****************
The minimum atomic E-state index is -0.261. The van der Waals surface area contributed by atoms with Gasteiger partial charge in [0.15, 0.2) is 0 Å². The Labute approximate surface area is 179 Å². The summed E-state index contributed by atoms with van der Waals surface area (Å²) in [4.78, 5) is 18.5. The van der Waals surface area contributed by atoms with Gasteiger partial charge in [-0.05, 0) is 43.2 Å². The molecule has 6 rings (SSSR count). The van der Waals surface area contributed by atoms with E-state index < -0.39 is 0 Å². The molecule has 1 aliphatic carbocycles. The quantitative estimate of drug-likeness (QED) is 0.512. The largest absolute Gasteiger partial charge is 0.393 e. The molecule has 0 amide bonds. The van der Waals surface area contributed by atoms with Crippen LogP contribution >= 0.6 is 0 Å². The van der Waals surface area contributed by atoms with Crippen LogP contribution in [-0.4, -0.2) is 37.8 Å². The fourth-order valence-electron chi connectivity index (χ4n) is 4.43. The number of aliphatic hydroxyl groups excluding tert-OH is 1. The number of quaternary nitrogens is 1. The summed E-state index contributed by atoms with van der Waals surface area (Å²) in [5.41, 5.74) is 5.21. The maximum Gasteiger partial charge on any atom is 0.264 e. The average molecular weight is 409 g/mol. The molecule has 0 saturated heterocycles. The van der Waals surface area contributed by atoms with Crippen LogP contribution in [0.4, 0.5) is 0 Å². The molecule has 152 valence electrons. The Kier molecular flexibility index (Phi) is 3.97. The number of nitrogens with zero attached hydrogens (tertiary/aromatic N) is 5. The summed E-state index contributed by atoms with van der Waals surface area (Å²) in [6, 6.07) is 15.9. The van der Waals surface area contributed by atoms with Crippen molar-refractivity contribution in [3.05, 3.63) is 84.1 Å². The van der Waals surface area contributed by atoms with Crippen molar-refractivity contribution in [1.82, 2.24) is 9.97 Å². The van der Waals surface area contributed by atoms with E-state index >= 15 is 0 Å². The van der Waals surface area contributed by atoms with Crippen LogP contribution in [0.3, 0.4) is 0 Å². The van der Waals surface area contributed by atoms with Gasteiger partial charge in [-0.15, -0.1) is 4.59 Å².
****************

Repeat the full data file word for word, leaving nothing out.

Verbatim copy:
The minimum atomic E-state index is -0.261. The van der Waals surface area contributed by atoms with Gasteiger partial charge in [0.15, 0.2) is 0 Å². The Labute approximate surface area is 179 Å². The summed E-state index contributed by atoms with van der Waals surface area (Å²) in [4.78, 5) is 18.5. The van der Waals surface area contributed by atoms with Gasteiger partial charge in [-0.05, 0) is 43.2 Å². The molecule has 6 rings (SSSR count). The van der Waals surface area contributed by atoms with E-state index < -0.39 is 0 Å². The molecule has 1 aliphatic carbocycles. The quantitative estimate of drug-likeness (QED) is 0.512. The largest absolute Gasteiger partial charge is 0.393 e. The molecule has 0 amide bonds. The van der Waals surface area contributed by atoms with Crippen LogP contribution >= 0.6 is 0 Å². The van der Waals surface area contributed by atoms with Crippen LogP contribution in [-0.4, -0.2) is 37.8 Å². The fourth-order valence-electron chi connectivity index (χ4n) is 4.43. The number of aliphatic hydroxyl groups excluding tert-OH is 1. The number of quaternary nitrogens is 1. The summed E-state index contributed by atoms with van der Waals surface area (Å²) in [5.41, 5.74) is 5.21. The maximum Gasteiger partial charge on any atom is 0.264 e. The average molecular weight is 409 g/mol. The molecule has 0 saturated heterocycles. The van der Waals surface area contributed by atoms with Crippen LogP contribution in [0.4, 0.5) is 0 Å². The molecule has 152 valence electrons. The Kier molecular flexibility index (Phi) is 3.97. The number of nitrogens with zero attached hydrogens (tertiary/aromatic N) is 5. The summed E-state index contributed by atoms with van der Waals surface area (Å²) in [6, 6.07) is 15.9. The van der Waals surface area contributed by atoms with Crippen molar-refractivity contribution in [3.05, 3.63) is 84.1 Å². The van der Waals surface area contributed by atoms with Crippen molar-refractivity contribution in [1.82, 2.24) is 9.97 Å². The van der Waals surface area contributed by atoms with E-state index >= 15 is 0 Å². The van der Waals surface area contributed by atoms with Crippen LogP contribution in [0.3, 0.4) is 0 Å². The van der Waals surface area contributed by atoms with Gasteiger partial charge in [-0.15, -0.1) is 4.59 Å².